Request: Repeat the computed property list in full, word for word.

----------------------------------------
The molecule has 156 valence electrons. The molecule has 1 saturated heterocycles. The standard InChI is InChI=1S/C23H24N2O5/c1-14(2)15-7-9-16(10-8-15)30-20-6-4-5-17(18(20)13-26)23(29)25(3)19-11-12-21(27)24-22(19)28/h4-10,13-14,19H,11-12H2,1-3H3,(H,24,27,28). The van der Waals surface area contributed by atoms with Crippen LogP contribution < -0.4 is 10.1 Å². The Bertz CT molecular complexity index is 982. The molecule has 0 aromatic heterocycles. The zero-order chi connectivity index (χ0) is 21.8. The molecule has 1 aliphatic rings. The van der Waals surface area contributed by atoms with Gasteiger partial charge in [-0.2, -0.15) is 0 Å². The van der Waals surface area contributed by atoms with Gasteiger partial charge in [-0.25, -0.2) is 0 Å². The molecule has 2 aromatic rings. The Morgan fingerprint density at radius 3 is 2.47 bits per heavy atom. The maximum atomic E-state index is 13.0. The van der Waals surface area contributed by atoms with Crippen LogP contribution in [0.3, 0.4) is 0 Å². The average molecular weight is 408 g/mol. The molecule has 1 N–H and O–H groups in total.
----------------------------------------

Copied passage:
The molecule has 156 valence electrons. The molecule has 1 saturated heterocycles. The standard InChI is InChI=1S/C23H24N2O5/c1-14(2)15-7-9-16(10-8-15)30-20-6-4-5-17(18(20)13-26)23(29)25(3)19-11-12-21(27)24-22(19)28/h4-10,13-14,19H,11-12H2,1-3H3,(H,24,27,28). The van der Waals surface area contributed by atoms with Crippen LogP contribution < -0.4 is 10.1 Å². The Bertz CT molecular complexity index is 982. The molecule has 0 aromatic heterocycles. The zero-order chi connectivity index (χ0) is 21.8. The molecule has 1 aliphatic rings. The van der Waals surface area contributed by atoms with Gasteiger partial charge in [-0.2, -0.15) is 0 Å². The van der Waals surface area contributed by atoms with Gasteiger partial charge in [-0.25, -0.2) is 0 Å². The molecule has 2 aromatic rings. The Morgan fingerprint density at radius 3 is 2.47 bits per heavy atom. The maximum atomic E-state index is 13.0. The van der Waals surface area contributed by atoms with Crippen LogP contribution in [0.3, 0.4) is 0 Å². The average molecular weight is 408 g/mol. The molecule has 1 N–H and O–H groups in total.